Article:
But I never flinch whenever there is a “permanent address’ column in any form that I have to fill (and I still end up filling a few of them). I just smile and write my mother’s address. It’s a place I still go to when I feel impermanent.

And it no longer bothers me when I have to move. I just gather my best art, curtains, a few cushions and Re’s castle. I put them up. And it becomes home, so effortlessly.

 

(The above post first appeared as my column in Pune Mirror on 16th March 2015)

A lost home, a found home, and a kitten that made the difference

I think Re has had a whiff of the last post. Driving him is now easier, since now, instead of directing our energies at each other, we collaborate against the traffic.  So now, when we venture onto the road, it’s us against the world. “Bad traffic, go away,” we scream in unison. “You are a bad boy,” I declare, at no one in particular. And then Re corrects me. “Mamma, traffic jam is not a bad boy. Traffic jam is a bad car.” True that. Lateral, but true. I am already excited about deeper conversations I am going to have with him in the future.

But there’s been too much else happening in our lives, which I wanted to process before sharing with you.( I think I am somewhat ready now, but I am still unsure).

It has been a tough month. We moved house a few weeks ago and I think Re’s world fell apart. It was his first real move (the last time we moved, he was barely seven months old).  I did prepare him weeks in advance by pointing him to the peeling walls, and that we needed to move so that someone could put ‘stickytape’ on it.  It tore me to say this to him about a house that I introduced to him as ‘the one with our own mango tree’. He seemed to nod in agreement. I thought I was making progress.

I worked slowly, but steadily on the transition. Every evening , for a week before the move, Re and I would walk across the road to the new building, climb three flights of stairs with his pick of toys for the day, spread them all out, play with them, while I talked to him about the new windows, new birds that would come visiting (we spotted a sparrow on day one, that made my heart sing with joy) the new coconut tree that peeped into the house, new corners Nadia and Bravo (his feline siblings) could hide in, new cupboards to keep his toys, and new friends he was on the verge of making (a little girl who sat by the window on the ground floor and waved to him every day helped). Also the new building had a park with a ‘baby slide’ and a ‘dadda slide’ as Re referred to them, and that, to me was a huge draw.

Soon, his trampoline was re-homed as was his car track and kitchen and he didn’t seem ruffled by the thought of leaving them behind, knowing he would come back to them soon.

The move happened over a weekend, and things seemed okay on the outside. The OPU and I orchestrated it well enough to not cause a carton overdose, the unpacking was not too chaotic, the cats didn’t seem visibly traumatised, and Re looked happy that his world was replicated in a new setting.

Or so we thought.

The school week began. The OPU went to work. I dropped him to school as usual. I picked him up, parked the car and walked him to the new building. He dragged me to the old one.

“Mamma, I want to go home.”

“But this is our new house, Re. Your toys are here. Nadia and Bravo are here. Your books are here. Mamma and Dadda also live here now.”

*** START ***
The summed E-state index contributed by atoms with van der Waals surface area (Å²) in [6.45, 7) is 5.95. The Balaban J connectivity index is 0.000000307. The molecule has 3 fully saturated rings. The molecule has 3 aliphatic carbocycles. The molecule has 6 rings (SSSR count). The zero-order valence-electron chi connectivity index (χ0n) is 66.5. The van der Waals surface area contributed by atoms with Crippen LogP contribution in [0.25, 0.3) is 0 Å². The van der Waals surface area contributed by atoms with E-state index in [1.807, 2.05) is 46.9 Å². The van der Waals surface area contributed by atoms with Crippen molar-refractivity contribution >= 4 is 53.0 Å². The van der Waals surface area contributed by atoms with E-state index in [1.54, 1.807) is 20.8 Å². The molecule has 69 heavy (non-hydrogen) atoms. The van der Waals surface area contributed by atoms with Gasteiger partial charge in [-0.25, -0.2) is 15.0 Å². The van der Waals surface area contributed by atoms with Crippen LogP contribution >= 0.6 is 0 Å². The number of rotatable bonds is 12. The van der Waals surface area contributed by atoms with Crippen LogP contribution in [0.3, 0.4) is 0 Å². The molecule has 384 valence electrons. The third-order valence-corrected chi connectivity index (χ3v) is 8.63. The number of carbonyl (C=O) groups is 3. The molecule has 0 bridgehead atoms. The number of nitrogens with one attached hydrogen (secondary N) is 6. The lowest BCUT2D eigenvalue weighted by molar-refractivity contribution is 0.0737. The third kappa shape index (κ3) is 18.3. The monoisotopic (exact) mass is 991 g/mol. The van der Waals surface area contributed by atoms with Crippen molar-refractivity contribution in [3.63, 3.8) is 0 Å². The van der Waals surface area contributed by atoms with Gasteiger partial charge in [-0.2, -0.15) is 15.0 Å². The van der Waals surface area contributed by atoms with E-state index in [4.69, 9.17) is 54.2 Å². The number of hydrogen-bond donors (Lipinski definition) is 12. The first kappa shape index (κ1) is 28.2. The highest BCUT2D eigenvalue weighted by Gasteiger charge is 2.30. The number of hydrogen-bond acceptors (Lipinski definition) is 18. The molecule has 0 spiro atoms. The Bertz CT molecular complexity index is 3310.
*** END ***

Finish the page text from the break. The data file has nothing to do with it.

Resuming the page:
“No mamma. I don’t want to go to the new house. I want to go home.”

And he bawled his heart out.

My world came crashing. My child was displaying a deep sadness about being uprooted from his home. And I hadn’t seen it coming.  Perhaps I should have done something differently. Perhaps we didn’t say our goodbyes well enough to the old house. Perhaps there was no closure as far as he was concerned.

I took him to the empty flat, showed him the empty rooms, the missing cats, TV, food, music, clothes, furniture. He still wouldn’t yield. “I want to stay here mamma,” he said. “I don’t want to go to the new house.”

This continued until day 10. And then, Vinci walked into our lives.

She was a little kitten, smaller than my palm, scurrying across the road in peak traffic. I screamed in fright, anticipating a run-over, picked her up and placed her on the pavement. She made a dash for the road again. I had to take a call quickly.  We had just moved house, things were still work-in-progress, my child was unsettled by the move, we already had two cats, and now this.

I called the OPU. He gave me the nod I needed. “Bring her,” he said.  “We are ready for child 4,” he said.

Something changed in Re in the next few days. He became an older sibling to someone. A kitten.He picked her up, petted her, cleaned her with cotton swabs, lined her litter basket with paper, was in charge of guarding her pellet tray, so the older cats wouldn’t eat from it, and he also made her bed by lining a small cane basket with an old towel. Vinci, spunky as she was, milked all the attention she got from Re. He also played a little game by placing her on the top of his curly mop and letting her slide down his neck, something that seemed to give both of them intense joy.

Coming home from school was now about finding out “What must Vinci be doing now?” Would she be sleeping or playing? Where would she be hiding today? Would Bravo be licking her? Would Nadia and she have finally become friends?

Suddenly, the new house became a house of belonging. A promise of new beginnings. A house of hope and love.  A house he could make his own.

Drives back from school now ended with, “Mamma, there is nothing in the old house. We haff to go to the new house because Vinci is waiting for us. Vinci haff to eat kuku” (Re’s expression for food).

And just like that, a kitten helped me through one of life’s tough transitions. But it was as though she was sent to do just that. Within a week of her moving with us, Vinci died. Of a cardiac arrest. In her sleep. It’s all still a mystery, but it appears that her deworming medicine had an adverse effect on her heart.

The OPU was shattered.  The cats were confused. I had to be in control, and not let Re know about my grief.  My tears had to be muted. Vinci was quietly buried in the garden and Re was told that her mamma had come to get her, and since she was a baby, we had to give her to her mamma. He seemed convinced. “Oh, Vinci haff to go with her mamma, yes!”

Perhaps someday, we will talk about love and longing. About suffering and pain. About finding and losing.  But until then, I will have to protect him, or hope that life does.

But amid all this grief, the new house had become home. He still talks about Vinci,  but now, the new house is not just about her. It’s also about what he wants it to be.